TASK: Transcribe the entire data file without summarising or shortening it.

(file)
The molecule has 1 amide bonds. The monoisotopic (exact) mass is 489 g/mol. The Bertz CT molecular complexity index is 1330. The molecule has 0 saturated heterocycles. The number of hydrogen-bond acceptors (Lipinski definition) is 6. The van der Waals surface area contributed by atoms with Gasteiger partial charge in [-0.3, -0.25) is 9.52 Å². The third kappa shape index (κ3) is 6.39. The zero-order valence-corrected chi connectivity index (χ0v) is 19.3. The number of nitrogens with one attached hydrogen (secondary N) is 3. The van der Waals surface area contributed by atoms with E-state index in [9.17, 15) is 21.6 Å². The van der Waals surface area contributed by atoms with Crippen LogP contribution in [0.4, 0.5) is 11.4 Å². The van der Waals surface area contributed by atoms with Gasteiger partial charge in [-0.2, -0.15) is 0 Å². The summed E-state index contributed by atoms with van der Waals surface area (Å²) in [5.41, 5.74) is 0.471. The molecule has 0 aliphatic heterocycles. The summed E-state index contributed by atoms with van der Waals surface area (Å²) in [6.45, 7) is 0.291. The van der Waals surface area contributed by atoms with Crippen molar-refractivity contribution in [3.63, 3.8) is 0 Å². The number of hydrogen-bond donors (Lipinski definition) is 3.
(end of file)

The molecule has 1 amide bonds. The monoisotopic (exact) mass is 489 g/mol. The Bertz CT molecular complexity index is 1330. The molecule has 0 saturated heterocycles. The number of hydrogen-bond acceptors (Lipinski definition) is 6. The van der Waals surface area contributed by atoms with Gasteiger partial charge in [-0.3, -0.25) is 9.52 Å². The third kappa shape index (κ3) is 6.39. The zero-order valence-corrected chi connectivity index (χ0v) is 19.3. The number of nitrogens with one attached hydrogen (secondary N) is 3. The van der Waals surface area contributed by atoms with E-state index in [9.17, 15) is 21.6 Å². The van der Waals surface area contributed by atoms with Crippen LogP contribution in [0.4, 0.5) is 11.4 Å². The van der Waals surface area contributed by atoms with Gasteiger partial charge in [-0.2, -0.15) is 0 Å². The summed E-state index contributed by atoms with van der Waals surface area (Å²) in [5.41, 5.74) is 0.471. The molecule has 0 aliphatic heterocycles. The summed E-state index contributed by atoms with van der Waals surface area (Å²) in [6.45, 7) is 0.291. The van der Waals surface area contributed by atoms with Crippen molar-refractivity contribution in [3.63, 3.8) is 0 Å². The number of hydrogen-bond donors (Lipinski definition) is 3.